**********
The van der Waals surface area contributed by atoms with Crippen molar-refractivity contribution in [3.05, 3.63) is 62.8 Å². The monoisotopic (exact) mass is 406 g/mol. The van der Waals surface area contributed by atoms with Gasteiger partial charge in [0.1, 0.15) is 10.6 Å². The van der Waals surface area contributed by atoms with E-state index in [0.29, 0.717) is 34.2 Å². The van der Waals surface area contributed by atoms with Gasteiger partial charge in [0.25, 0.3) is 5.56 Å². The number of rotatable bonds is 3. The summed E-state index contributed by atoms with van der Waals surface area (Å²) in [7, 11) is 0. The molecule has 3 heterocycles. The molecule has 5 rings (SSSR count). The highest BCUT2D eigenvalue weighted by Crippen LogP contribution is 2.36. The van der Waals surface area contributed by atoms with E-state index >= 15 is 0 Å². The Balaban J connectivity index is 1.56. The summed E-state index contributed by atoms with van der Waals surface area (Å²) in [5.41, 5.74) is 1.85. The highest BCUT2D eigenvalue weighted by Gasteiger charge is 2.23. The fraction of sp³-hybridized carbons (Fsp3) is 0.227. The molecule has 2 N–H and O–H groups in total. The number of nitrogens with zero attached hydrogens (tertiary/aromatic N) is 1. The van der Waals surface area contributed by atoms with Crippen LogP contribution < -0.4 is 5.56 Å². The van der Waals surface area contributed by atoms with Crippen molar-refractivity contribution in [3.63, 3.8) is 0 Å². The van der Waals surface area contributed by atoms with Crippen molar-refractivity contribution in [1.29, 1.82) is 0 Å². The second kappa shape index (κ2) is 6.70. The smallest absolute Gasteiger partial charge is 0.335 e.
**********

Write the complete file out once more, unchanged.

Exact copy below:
The van der Waals surface area contributed by atoms with Crippen molar-refractivity contribution in [3.05, 3.63) is 62.8 Å². The monoisotopic (exact) mass is 406 g/mol. The van der Waals surface area contributed by atoms with Gasteiger partial charge in [0.1, 0.15) is 10.6 Å². The van der Waals surface area contributed by atoms with E-state index in [0.29, 0.717) is 34.2 Å². The van der Waals surface area contributed by atoms with Gasteiger partial charge in [0.25, 0.3) is 5.56 Å². The number of rotatable bonds is 3. The summed E-state index contributed by atoms with van der Waals surface area (Å²) in [7, 11) is 0. The molecule has 3 heterocycles. The molecule has 5 rings (SSSR count). The highest BCUT2D eigenvalue weighted by Crippen LogP contribution is 2.36. The van der Waals surface area contributed by atoms with E-state index >= 15 is 0 Å². The Balaban J connectivity index is 1.56. The summed E-state index contributed by atoms with van der Waals surface area (Å²) in [5.41, 5.74) is 1.85. The highest BCUT2D eigenvalue weighted by Gasteiger charge is 2.23. The fraction of sp³-hybridized carbons (Fsp3) is 0.227. The molecule has 2 N–H and O–H groups in total. The number of nitrogens with zero attached hydrogens (tertiary/aromatic N) is 1. The van der Waals surface area contributed by atoms with Crippen LogP contribution < -0.4 is 5.56 Å². The van der Waals surface area contributed by atoms with Crippen molar-refractivity contribution in [3.63, 3.8) is 0 Å². The van der Waals surface area contributed by atoms with Crippen molar-refractivity contribution in [1.29, 1.82) is 0 Å². The second kappa shape index (κ2) is 6.70. The smallest absolute Gasteiger partial charge is 0.335 e.